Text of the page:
Currently land is only identified in one by one-kilometer sections as a building or vegetation. An entire city, like Phoenix, would look like it is made up of only three kinds of land. Mahalov and Shaffer came up with different methods of how the end result can be more detailed.

“Modeling is a lot like cooking because you need very good ingredients. One ingredient is data. If you have better ingredients — better data and faster computing — you get more accurate representations,” Mahalov said.

This high-precision agriculture offers a lot of information at a very local level. Every point on an individual community garden or urban farm offers data on things like the water table, slope of the land and sun exposure.  Shaffer said that can help farmers make decisions on what to grow and when, and when to buy water credits.

“On a larger scale, if we were to convert all the current vacant integrated lands in Phoenix into crops, would we be able to irrigate them for the next 80 years, or would they just last for two or three years and we’d run out of water? We can start looking at these kinds of scenarios,” said Shaffer, adding that the model they’re developing is public and open to anyone’s ideas.

In addition to the linked agricultural and urban simulations, the researchers are partnering with experts in geography and social sciences who are interested in the social and economic aspects.

“We don’t specify how crops are going to be set up. We’re going to put some amount of vegetation and some amount of water or irrigation in the model, but how it’s implemented in reality could be community gardens, for example,” Shaffer said. “This drives social aspects, with neighbors speaking to each other about how to grow crops or how to deal with pests. I have a garden in my backyard, and my neighbors come over and learn about it.”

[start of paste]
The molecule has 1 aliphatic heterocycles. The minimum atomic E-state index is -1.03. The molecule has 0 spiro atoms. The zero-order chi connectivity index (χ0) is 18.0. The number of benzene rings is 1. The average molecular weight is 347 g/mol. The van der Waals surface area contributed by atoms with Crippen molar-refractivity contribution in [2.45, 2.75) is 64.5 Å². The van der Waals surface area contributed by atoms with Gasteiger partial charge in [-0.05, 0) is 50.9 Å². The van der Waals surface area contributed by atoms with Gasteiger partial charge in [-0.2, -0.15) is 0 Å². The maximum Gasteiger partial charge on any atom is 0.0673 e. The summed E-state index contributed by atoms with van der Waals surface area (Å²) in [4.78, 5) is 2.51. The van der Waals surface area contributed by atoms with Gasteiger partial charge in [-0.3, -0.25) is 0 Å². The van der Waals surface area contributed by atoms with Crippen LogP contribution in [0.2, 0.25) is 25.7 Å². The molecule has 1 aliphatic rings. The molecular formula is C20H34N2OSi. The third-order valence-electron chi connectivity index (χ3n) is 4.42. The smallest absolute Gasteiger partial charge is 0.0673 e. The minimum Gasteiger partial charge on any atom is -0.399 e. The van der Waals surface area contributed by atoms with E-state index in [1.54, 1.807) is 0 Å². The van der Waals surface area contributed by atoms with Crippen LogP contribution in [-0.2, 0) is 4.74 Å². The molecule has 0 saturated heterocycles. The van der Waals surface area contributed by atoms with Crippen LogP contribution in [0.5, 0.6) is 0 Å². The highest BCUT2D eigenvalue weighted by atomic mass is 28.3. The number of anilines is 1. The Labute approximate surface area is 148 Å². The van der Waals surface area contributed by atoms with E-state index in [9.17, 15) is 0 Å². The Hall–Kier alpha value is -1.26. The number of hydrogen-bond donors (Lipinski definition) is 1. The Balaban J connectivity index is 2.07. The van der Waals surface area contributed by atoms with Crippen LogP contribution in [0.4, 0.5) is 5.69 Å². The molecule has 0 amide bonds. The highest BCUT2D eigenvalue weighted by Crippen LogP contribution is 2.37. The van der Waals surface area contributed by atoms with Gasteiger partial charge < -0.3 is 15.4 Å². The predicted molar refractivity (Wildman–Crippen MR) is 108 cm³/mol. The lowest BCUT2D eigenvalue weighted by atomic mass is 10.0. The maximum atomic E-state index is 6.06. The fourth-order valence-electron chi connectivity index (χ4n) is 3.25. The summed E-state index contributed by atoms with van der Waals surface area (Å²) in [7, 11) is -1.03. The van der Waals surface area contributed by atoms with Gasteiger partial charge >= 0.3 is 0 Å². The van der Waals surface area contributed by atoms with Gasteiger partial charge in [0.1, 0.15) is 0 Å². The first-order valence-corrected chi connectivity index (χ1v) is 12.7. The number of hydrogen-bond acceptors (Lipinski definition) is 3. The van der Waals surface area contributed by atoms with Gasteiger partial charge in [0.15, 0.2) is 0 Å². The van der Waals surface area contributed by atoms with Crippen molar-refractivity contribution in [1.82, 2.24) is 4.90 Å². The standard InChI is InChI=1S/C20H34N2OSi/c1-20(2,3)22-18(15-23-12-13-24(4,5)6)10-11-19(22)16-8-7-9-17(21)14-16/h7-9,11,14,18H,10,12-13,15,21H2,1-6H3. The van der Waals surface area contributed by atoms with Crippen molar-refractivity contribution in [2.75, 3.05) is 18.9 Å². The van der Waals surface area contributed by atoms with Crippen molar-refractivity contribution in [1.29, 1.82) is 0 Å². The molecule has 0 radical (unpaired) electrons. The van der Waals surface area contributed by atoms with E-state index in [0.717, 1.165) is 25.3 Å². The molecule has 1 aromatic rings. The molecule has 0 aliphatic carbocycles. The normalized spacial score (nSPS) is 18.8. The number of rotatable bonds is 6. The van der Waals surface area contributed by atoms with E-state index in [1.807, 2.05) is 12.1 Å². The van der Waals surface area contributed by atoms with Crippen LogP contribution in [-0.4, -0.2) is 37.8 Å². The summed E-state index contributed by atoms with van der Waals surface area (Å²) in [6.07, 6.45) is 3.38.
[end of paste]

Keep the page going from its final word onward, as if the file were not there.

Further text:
In addition to producing food, backyard and community gardens provide other benefits, such as small-scale jobs and economic activity for people who might not have sufficient resources. And there are other positives.

“Put a chicken coop in your yard and see what happens in the neighborhood. Everyone gets interested,” Shaffer said with a chuckle. “We haven’t put chickens in the model yet.”

“Having a garden to grow some food might make you happier. Happiness cannot be underestimated,” Mahalov said.

“And turning compost is very stress-relieving,” Shaffer said.

What excites the researchers about this joint national project is not just working with USDA and NSF to create a set of modeling tools that can be used to study future development scenarios, but also the multiscale nature of it.

“It’s different than climate change, where you have global scale forcing to the finer scale. This is fine scale forcing the larger scale — your own backyard, but many people acting in similar ways,” Shaffer said.

Mahalov agrees: “It is very important that we outreach to the public. If we all do smart and sustainable things collectively, we can have a big impact.”

The co-principal investigators on the project are Billie Turner II, distinguished sustainability scientist in the Julie Ann Wrigley Global Institute of Sustainability and Gilbert F. White Professor of Environment and Society in the School of Geographical Sciences and Urban Planning; Mohamed Moustaoui, senior sustainability scientist in the Julie Ann Wrigley Global Institute of Sustainability and associate professor in the School of Mathematical and Statistical Sciences; Matei Georgescu, senior sustainability scientist in the Julie Ann Wrigley Global Institute of Sustainability and assistant professor in the School of Geographical Sciences and Urban Planning; and Carola Grebitus, senior sustainability scientist in the Julie Ann Wrigley Global Institute of Sustainability and assistant professor of Food Industry Management at the Morrison School of Agribusiness in the W. P. Carey School of Business.